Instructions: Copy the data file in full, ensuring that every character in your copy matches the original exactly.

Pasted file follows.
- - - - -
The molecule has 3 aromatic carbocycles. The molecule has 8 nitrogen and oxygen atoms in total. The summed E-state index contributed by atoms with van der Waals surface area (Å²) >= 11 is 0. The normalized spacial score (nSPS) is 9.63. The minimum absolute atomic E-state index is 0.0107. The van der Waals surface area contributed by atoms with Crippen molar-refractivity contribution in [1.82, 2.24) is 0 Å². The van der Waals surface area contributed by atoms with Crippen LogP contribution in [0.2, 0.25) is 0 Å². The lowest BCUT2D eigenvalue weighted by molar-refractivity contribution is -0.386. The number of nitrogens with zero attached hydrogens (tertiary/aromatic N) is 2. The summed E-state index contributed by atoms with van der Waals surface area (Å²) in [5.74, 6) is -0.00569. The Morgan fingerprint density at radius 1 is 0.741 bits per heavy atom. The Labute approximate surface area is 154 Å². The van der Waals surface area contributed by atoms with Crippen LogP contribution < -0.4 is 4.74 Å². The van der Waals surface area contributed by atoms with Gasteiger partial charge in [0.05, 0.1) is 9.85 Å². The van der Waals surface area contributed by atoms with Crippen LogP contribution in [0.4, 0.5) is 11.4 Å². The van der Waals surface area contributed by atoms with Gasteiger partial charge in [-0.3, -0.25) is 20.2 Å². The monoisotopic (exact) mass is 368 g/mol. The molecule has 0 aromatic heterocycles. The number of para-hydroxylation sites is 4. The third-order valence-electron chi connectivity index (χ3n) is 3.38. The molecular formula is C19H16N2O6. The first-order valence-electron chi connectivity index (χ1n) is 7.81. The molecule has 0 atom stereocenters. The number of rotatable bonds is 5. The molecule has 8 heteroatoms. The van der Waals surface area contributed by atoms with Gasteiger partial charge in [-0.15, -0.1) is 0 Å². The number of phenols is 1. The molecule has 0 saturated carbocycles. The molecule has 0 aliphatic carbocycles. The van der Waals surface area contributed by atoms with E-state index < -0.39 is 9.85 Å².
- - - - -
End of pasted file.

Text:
The molecule has 3 aromatic carbocycles. The molecule has 8 nitrogen and oxygen atoms in total. The summed E-state index contributed by atoms with van der Waals surface area (Å²) >= 11 is 0. The normalized spacial score (nSPS) is 9.63. The minimum absolute atomic E-state index is 0.0107. The van der Waals surface area contributed by atoms with Crippen molar-refractivity contribution in [1.82, 2.24) is 0 Å². The van der Waals surface area contributed by atoms with Crippen LogP contribution in [0.2, 0.25) is 0 Å². The lowest BCUT2D eigenvalue weighted by molar-refractivity contribution is -0.386. The number of nitrogens with zero attached hydrogens (tertiary/aromatic N) is 2. The summed E-state index contributed by atoms with van der Waals surface area (Å²) in [5.74, 6) is -0.00569. The Morgan fingerprint density at radius 1 is 0.741 bits per heavy atom. The Labute approximate surface area is 154 Å². The van der Waals surface area contributed by atoms with Crippen LogP contribution < -0.4 is 4.74 Å². The van der Waals surface area contributed by atoms with Gasteiger partial charge in [0.05, 0.1) is 9.85 Å². The van der Waals surface area contributed by atoms with Crippen LogP contribution in [0.4, 0.5) is 11.4 Å². The van der Waals surface area contributed by atoms with Gasteiger partial charge in [-0.3, -0.25) is 20.2 Å². The monoisotopic (exact) mass is 368 g/mol. The molecule has 0 aromatic heterocycles. The number of para-hydroxylation sites is 4. The third-order valence-electron chi connectivity index (χ3n) is 3.38. The molecular formula is C19H16N2O6. The first-order valence-electron chi connectivity index (χ1n) is 7.81. The molecule has 0 atom stereocenters. The number of rotatable bonds is 5. The molecule has 8 heteroatoms. The van der Waals surface area contributed by atoms with Gasteiger partial charge in [-0.15, -0.1) is 0 Å². The number of phenols is 1. The molecule has 0 saturated carbocycles. The molecule has 0 aliphatic carbocycles. The van der Waals surface area contributed by atoms with E-state index < -0.39 is 9.85 Å².